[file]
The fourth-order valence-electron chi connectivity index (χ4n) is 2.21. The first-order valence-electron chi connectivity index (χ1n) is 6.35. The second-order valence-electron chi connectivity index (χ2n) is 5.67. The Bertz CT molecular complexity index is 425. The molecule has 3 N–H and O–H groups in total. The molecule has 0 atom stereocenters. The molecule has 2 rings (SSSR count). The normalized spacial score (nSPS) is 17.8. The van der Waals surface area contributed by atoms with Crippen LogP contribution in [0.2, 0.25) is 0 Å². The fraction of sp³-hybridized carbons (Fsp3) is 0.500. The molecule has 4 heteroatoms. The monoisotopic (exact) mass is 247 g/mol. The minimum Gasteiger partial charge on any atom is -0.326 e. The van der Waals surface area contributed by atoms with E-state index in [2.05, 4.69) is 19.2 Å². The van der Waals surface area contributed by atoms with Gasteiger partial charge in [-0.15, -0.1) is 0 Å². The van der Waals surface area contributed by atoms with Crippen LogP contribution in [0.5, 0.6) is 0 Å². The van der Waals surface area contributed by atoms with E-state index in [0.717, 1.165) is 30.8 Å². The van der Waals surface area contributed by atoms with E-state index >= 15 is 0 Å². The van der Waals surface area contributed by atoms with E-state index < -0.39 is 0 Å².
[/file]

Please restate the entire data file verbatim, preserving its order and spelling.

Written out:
The fourth-order valence-electron chi connectivity index (χ4n) is 2.21. The first-order valence-electron chi connectivity index (χ1n) is 6.35. The second-order valence-electron chi connectivity index (χ2n) is 5.67. The Bertz CT molecular complexity index is 425. The molecule has 3 N–H and O–H groups in total. The molecule has 0 atom stereocenters. The molecule has 2 rings (SSSR count). The normalized spacial score (nSPS) is 17.8. The van der Waals surface area contributed by atoms with Crippen LogP contribution in [0.2, 0.25) is 0 Å². The fraction of sp³-hybridized carbons (Fsp3) is 0.500. The molecule has 4 heteroatoms. The monoisotopic (exact) mass is 247 g/mol. The minimum Gasteiger partial charge on any atom is -0.326 e. The van der Waals surface area contributed by atoms with E-state index in [2.05, 4.69) is 19.2 Å². The van der Waals surface area contributed by atoms with Gasteiger partial charge in [-0.15, -0.1) is 0 Å². The van der Waals surface area contributed by atoms with Crippen LogP contribution in [0.5, 0.6) is 0 Å². The van der Waals surface area contributed by atoms with E-state index in [0.717, 1.165) is 30.8 Å². The van der Waals surface area contributed by atoms with E-state index >= 15 is 0 Å². The van der Waals surface area contributed by atoms with E-state index < -0.39 is 0 Å².